Even so, few can credibly argue against the notion that American forces have been stretched too thin around the world, thereby weakening the United States and making it more vulnerable to a devastating attack.

Not Isolationist, But Pragmatic

Uncle Sam cannot keep up the pace of recent years and continue entering blindly into foreign conflicts without clearly defined and achievable objectives that are in American interests. What’s more, many other states and entities now exist that have the capabilities required to take on more global responsibilities, and very often these states have more directly involved interests. There is also now a collection of countries who openly disagree with American foreign policy preferences and, if pushed by America’s feckless democratic globalists, will court conflict with the United States, in order to ensure that America’s foreign policy preferences are not made into international standards.

In essence, America needs to stop trying to do everything for everyone. There are others, like the European NATO members, who could help if we would let them. And, when disagreement arises, there are others who could make things very difficult for America in the world, if Washington were thoughtlessly to attempt to throw its weight around instead of seeking to make deals with disagreeable, but nevertheless, existing actors.

Thus, American policymakers must focus their energies on plugging strategic gaps that have formed in the country’s defenses. In today’s highly competitive world of many great powers, strategic defense is America’s best asset. Therefore, space defense, better cybersecurity, an increase in economic and financial warfare capabilities; public diplomacy, [JB emphasis] and a better understanding of what’s known as lawfare—a form of war in which an enemy uses the legal system against their foe, potentially slowing down their rival’s ability to use force.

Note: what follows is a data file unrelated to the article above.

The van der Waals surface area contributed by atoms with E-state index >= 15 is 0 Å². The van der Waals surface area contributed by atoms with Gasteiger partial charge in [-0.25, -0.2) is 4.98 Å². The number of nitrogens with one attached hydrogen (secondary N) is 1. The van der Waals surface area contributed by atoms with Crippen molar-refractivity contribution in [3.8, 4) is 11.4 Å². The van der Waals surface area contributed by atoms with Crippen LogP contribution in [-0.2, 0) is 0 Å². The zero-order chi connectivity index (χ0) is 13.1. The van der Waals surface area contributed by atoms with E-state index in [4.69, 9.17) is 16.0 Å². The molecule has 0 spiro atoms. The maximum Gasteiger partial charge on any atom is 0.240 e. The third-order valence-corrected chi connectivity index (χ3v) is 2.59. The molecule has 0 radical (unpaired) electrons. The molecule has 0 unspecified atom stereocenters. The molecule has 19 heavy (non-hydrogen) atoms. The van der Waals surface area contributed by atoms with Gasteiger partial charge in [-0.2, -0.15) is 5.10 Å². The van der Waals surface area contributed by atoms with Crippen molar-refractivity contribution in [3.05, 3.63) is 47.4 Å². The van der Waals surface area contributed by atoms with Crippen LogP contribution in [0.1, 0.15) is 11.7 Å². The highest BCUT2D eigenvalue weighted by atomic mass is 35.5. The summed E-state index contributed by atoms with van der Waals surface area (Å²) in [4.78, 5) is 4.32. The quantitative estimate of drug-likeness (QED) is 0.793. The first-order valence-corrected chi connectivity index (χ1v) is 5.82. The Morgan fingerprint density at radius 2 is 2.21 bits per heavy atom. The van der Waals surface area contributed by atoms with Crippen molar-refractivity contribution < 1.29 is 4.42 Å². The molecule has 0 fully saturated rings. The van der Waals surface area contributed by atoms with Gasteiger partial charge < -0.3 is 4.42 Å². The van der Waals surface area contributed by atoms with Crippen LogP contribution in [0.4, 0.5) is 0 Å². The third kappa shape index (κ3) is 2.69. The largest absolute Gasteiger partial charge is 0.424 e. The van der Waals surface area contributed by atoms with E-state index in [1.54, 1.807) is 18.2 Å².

All of these are important areas for Americans to build their defenses. Where defense is impossible, then, the threat of massive retaliation comes into play. And, whatever Blofeld-like threats Vladimir Putin has recently issued about his purported hypersonic missile capabilities, no country today matches the destructive capabilities of the United States. Due to this, massive retaliation is a viable fallback position for most American policymakers, should our other, less destructive defenses fail the country. But this capability will mean nothing if we are not perceived as serious about using it and we can’t be perceived as serious if we rely too heavily upon it.

The objective must be to fuse America’s fortuitous geography with a greater degree of strategic restraint while at the same time believably defending American security and interests—at the lowest cost to the American people as possible. Therefore, a worldview more closely resembling the Swiss idea of restraint, self-interest, and realism is needed. Only then will the United States protect its core national interests without squandering its vast—but finite—resources and vaunted prestige on wasteful endeavors.